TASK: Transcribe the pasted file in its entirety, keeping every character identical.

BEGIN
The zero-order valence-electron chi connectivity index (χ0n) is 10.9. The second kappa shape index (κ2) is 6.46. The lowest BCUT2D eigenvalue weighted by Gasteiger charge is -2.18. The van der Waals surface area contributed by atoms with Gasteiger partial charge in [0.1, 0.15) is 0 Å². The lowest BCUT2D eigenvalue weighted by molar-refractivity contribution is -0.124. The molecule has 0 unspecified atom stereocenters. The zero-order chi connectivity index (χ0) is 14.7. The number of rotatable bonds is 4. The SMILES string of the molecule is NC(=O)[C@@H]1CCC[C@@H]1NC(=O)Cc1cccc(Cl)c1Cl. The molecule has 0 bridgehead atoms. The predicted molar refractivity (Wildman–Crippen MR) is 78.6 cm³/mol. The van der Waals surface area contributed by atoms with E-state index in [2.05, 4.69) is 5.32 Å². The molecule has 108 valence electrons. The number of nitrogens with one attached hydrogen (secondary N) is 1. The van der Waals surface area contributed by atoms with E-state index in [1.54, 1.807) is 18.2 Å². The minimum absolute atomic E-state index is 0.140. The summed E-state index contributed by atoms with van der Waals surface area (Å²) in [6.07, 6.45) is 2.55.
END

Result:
The zero-order valence-electron chi connectivity index (χ0n) is 10.9. The second kappa shape index (κ2) is 6.46. The lowest BCUT2D eigenvalue weighted by Gasteiger charge is -2.18. The van der Waals surface area contributed by atoms with Gasteiger partial charge in [0.1, 0.15) is 0 Å². The lowest BCUT2D eigenvalue weighted by molar-refractivity contribution is -0.124. The molecule has 0 unspecified atom stereocenters. The zero-order chi connectivity index (χ0) is 14.7. The number of rotatable bonds is 4. The SMILES string of the molecule is NC(=O)[C@@H]1CCC[C@@H]1NC(=O)Cc1cccc(Cl)c1Cl. The molecule has 0 bridgehead atoms. The predicted molar refractivity (Wildman–Crippen MR) is 78.6 cm³/mol. The van der Waals surface area contributed by atoms with E-state index in [2.05, 4.69) is 5.32 Å². The molecule has 108 valence electrons. The number of nitrogens with one attached hydrogen (secondary N) is 1. The van der Waals surface area contributed by atoms with E-state index in [1.54, 1.807) is 18.2 Å². The minimum absolute atomic E-state index is 0.140. The summed E-state index contributed by atoms with van der Waals surface area (Å²) in [6.07, 6.45) is 2.55.